/* ------------------------- * * public get_database_id * * ------------------------- */ FUNCTION get_database_id RETURN NUMBER IS l_dbid v$database.dbid%TYPE; BEGIN EXECUTE IMMEDIATE 'SELECT dbid FROM v$database'||s_db_link INTO l_dbid; RETURN l_dbid; END get_database_id; /*************************************************************************************/
Now this isn’t going to do me any good “as is” with the AWR Warehouse, where we have multiple dbids and instance ID’s but we need to pass the value in properly.
We’ll start going through the changes step by step. The code is well written, but involved in what it produces and we’ll ensure that we take each one into consideration before updating and making it AWR Warehouse compliant.
I foresee this as part of the installation someday, (this is for you, SQLT guys)- If the installer states, as we demonstrated earlier, that they have the tuning pack, then the install will then know you have licenses to use the AWR and will switch from the existing code to the one that I will propose to make it AWR Warehouse complaint. The AWR Warehouse, as we’ve discussed, retains the DBID and instance allocation for all databases added to the AWR Warehouse repository, so we just need to make sure we use it if we are allowed by our licensing.
I focused on the dba_hist_database_instance object, as it contains about 95% of the pertinent data that SQLT was getting from the v$database, v$instance, gv$** objects and so on.
SQL> desc dba_hist_database_instance; Name Null? Type ----------------------------------------- -------- -------------- DBID NOT NULL NUMBER INSTANCE_NUMBER NOT NULL NUMBER STARTUP_TIME NOT NULL TIMESTAMP(3) PARALLEL NOT NULL VARCHAR2(3) VERSION NOT NULL VARCHAR2(17) DB_NAME VARCHAR2(9) INSTANCE_NAME VARCHAR2(16) HOST_NAME VARCHAR2(64) LAST_ASH_SAMPLE_ID NOT NULL NUMBER PLATFORM_NAME VARCHAR2(101) CON_ID NUMBER
Armed with this information, we can then make the first of many necessary changes-
/* ------------------------- * * public get_database_id * * Enhancement by KPGorman * AWRW compliant, now passes in DBNAME * 03/09/2015 * ------------------------- */ FUNCTION get_database_id (p_dbname IN VARCHAR2) RETURN NUMBER IS l_dbid.dbid%TYPE; BEGIN EXECUTE IMMEDIATE 'SELECT distinct(dbid) FROM DBA_HIST_DATABASE_INSTANCE'||s_db_link || 'where DB_NAME = p_dbname' INTO l_dbid; RETURN l_dbid; END get_database_id; /*************************************************************************************/
There were six changes that were required to this code to get started-
Now there are more areas that need attention, like code that populates the database version, the OS platform, database properties, etc. These are pulled from the instance level and not from the AWR tables, too.
Luckily for me, this is all set in one place and not all over in the code, (great development work is wonderful to see!) There is some other code that is using the gv$** to ensure it captures global data for RAC environments, too. Again, I have to stress how well this is written and how easy they are making my job for my Proof of Concept, (POC).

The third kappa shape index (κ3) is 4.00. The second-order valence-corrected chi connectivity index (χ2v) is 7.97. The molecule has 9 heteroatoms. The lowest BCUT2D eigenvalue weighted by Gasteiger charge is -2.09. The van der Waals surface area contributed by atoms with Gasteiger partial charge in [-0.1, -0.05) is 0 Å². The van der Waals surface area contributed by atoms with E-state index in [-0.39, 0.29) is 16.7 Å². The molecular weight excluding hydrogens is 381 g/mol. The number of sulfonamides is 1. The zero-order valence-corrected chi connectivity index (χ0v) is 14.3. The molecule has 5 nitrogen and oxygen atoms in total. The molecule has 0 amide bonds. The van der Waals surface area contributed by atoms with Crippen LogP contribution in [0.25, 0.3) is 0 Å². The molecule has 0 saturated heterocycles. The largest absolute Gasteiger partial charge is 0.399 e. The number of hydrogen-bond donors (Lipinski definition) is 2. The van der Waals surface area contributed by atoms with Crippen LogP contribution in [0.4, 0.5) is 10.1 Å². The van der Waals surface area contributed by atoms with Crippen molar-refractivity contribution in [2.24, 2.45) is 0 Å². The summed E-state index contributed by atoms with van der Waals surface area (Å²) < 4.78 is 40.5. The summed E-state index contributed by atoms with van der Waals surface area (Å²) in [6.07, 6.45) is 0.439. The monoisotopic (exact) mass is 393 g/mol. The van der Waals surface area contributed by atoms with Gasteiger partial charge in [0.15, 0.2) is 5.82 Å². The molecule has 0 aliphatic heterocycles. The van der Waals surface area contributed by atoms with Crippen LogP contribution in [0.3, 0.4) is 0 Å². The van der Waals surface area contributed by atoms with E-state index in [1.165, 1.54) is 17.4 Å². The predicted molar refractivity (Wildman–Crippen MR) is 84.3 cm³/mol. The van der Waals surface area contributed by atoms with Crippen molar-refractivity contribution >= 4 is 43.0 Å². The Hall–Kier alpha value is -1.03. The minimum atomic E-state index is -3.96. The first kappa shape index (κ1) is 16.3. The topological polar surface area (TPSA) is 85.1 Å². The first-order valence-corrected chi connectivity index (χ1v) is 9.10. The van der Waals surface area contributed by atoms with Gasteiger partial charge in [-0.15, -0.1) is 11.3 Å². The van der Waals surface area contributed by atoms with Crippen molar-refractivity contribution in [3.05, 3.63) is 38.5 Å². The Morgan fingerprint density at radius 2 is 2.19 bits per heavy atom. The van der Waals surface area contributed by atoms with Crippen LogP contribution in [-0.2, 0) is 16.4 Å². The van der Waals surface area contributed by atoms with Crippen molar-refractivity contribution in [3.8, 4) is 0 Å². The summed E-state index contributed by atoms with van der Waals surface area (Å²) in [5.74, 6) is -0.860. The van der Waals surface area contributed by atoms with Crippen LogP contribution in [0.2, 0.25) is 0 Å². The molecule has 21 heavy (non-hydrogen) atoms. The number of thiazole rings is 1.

After making the required changes, I recompile the one package and package body, along with the sqltxprext.sql in the SQLT/run director that is involved. The objects inside the database that I’m working with are in the SQLTXADMIN schema- not the SQLTXPLAIN schema. Keep in mind, this is just for the POC, but for a proper installation, I would expect the installer for SQLTXPLAIN to look and see if we have the tuning pack and then with this verification, switch to the correct SQLT$A package and executables to be released and ensure we are using the AWR data instead of the v$** objects.
SQL> alter package SQLTXADMIN.SQLT$A compile body; Package body altered. SQL> alter package SQLTXADMIN.SQLT$A compile; Package altered.
Moment of Truth
Now that I’ve made the changes and everything has compiled successfully, it’s time to test it out with a SQL_ID from one of my source databases. Now one thing to keep in mind, I left for the OUGN Norway conference between the start of this POC and the end, so I had to pick up where I left off. It took me some time to verify that I’d left off in the right spot and I had to make a few more changes for the host data, etc., but we’re ready to run this now!
I now pass the DBID and was initially worried about a few of the data results in the screen, but after viewing the sqlxtract.log, I was less worried. Most of the values that are required to pass to SQLT to ensure proper handling is correct, but it appears I have a couple more changes to implement before I’m finished making EVERYTHING compliant. The parameters for the call look very good upon first inspection though:
The DEFINE 2 now shows the correct DBID, as does the DEFINE_CONNECT_IDENTIFIER. The zip file is created as part of the XPRECT output and I just need to dig into it to see if there is anything more I need to change that I might have missed vs.making any assumptions from the sqltxtract.log, which is a bit high level and jumbled with execution errors vs. the demands I’m making on this command line tool.
Thanks for staying with me on this one and stay tuned for the output to see how successful I was! 🙂